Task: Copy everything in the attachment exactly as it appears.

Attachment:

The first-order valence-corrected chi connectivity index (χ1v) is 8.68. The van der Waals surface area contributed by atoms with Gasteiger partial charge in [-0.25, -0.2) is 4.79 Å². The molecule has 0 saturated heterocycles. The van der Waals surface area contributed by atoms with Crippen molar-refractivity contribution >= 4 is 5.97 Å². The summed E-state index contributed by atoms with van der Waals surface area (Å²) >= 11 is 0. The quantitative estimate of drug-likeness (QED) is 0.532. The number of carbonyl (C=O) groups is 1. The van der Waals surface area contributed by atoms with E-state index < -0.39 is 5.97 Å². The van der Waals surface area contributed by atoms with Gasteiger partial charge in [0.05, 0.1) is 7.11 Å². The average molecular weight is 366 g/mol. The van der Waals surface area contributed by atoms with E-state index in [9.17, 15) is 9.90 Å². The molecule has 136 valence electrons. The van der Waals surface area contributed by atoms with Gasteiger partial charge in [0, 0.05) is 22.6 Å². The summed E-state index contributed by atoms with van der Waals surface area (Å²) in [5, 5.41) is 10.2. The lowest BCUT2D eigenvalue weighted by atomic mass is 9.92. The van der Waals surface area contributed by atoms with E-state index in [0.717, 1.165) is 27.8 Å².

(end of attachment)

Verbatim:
The first-order valence-corrected chi connectivity index (χ1v) is 8.68. The van der Waals surface area contributed by atoms with Gasteiger partial charge in [-0.25, -0.2) is 4.79 Å². The molecule has 0 saturated heterocycles. The van der Waals surface area contributed by atoms with Crippen molar-refractivity contribution >= 4 is 5.97 Å². The summed E-state index contributed by atoms with van der Waals surface area (Å²) >= 11 is 0. The quantitative estimate of drug-likeness (QED) is 0.532. The number of carbonyl (C=O) groups is 1. The van der Waals surface area contributed by atoms with E-state index < -0.39 is 5.97 Å². The van der Waals surface area contributed by atoms with Gasteiger partial charge in [0.05, 0.1) is 7.11 Å². The average molecular weight is 366 g/mol. The van der Waals surface area contributed by atoms with E-state index in [9.17, 15) is 9.90 Å². The molecule has 136 valence electrons. The van der Waals surface area contributed by atoms with Gasteiger partial charge in [0, 0.05) is 22.6 Å². The summed E-state index contributed by atoms with van der Waals surface area (Å²) in [5, 5.41) is 10.2. The lowest BCUT2D eigenvalue weighted by atomic mass is 9.92. The van der Waals surface area contributed by atoms with E-state index in [0.717, 1.165) is 27.8 Å².